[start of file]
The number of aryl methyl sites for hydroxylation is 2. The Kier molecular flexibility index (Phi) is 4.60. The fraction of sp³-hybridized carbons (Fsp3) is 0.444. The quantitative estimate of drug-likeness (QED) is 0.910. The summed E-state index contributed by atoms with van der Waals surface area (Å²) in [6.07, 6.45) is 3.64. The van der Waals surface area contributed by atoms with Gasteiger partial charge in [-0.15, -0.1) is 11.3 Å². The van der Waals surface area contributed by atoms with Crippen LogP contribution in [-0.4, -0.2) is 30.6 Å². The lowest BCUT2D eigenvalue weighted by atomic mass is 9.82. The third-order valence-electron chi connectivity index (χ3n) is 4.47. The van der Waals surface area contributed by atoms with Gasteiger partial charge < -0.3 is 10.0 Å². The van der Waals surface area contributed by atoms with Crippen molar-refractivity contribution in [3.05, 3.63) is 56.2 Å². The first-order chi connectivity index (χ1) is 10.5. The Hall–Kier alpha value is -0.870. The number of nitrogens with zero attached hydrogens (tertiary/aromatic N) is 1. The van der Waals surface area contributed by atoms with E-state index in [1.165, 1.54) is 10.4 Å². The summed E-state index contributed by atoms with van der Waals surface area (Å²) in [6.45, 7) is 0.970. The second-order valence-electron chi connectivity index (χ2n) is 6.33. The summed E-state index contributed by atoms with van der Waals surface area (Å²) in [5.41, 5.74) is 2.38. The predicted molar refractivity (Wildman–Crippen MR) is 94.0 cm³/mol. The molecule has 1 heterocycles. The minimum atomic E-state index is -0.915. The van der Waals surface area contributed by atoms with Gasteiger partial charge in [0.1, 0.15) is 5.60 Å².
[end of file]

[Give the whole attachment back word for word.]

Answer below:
The number of aryl methyl sites for hydroxylation is 2. The Kier molecular flexibility index (Phi) is 4.60. The fraction of sp³-hybridized carbons (Fsp3) is 0.444. The quantitative estimate of drug-likeness (QED) is 0.910. The summed E-state index contributed by atoms with van der Waals surface area (Å²) in [6.07, 6.45) is 3.64. The van der Waals surface area contributed by atoms with Gasteiger partial charge in [-0.15, -0.1) is 11.3 Å². The van der Waals surface area contributed by atoms with Crippen LogP contribution in [-0.4, -0.2) is 30.6 Å². The lowest BCUT2D eigenvalue weighted by atomic mass is 9.82. The third-order valence-electron chi connectivity index (χ3n) is 4.47. The van der Waals surface area contributed by atoms with Gasteiger partial charge < -0.3 is 10.0 Å². The van der Waals surface area contributed by atoms with Crippen molar-refractivity contribution in [3.05, 3.63) is 56.2 Å². The first-order chi connectivity index (χ1) is 10.5. The Hall–Kier alpha value is -0.870. The number of nitrogens with zero attached hydrogens (tertiary/aromatic N) is 1. The van der Waals surface area contributed by atoms with E-state index in [1.165, 1.54) is 10.4 Å². The summed E-state index contributed by atoms with van der Waals surface area (Å²) in [6.45, 7) is 0.970. The second-order valence-electron chi connectivity index (χ2n) is 6.33. The summed E-state index contributed by atoms with van der Waals surface area (Å²) in [5.41, 5.74) is 2.38. The predicted molar refractivity (Wildman–Crippen MR) is 94.0 cm³/mol. The molecule has 1 heterocycles. The minimum atomic E-state index is -0.915. The van der Waals surface area contributed by atoms with Gasteiger partial charge in [0.1, 0.15) is 5.60 Å².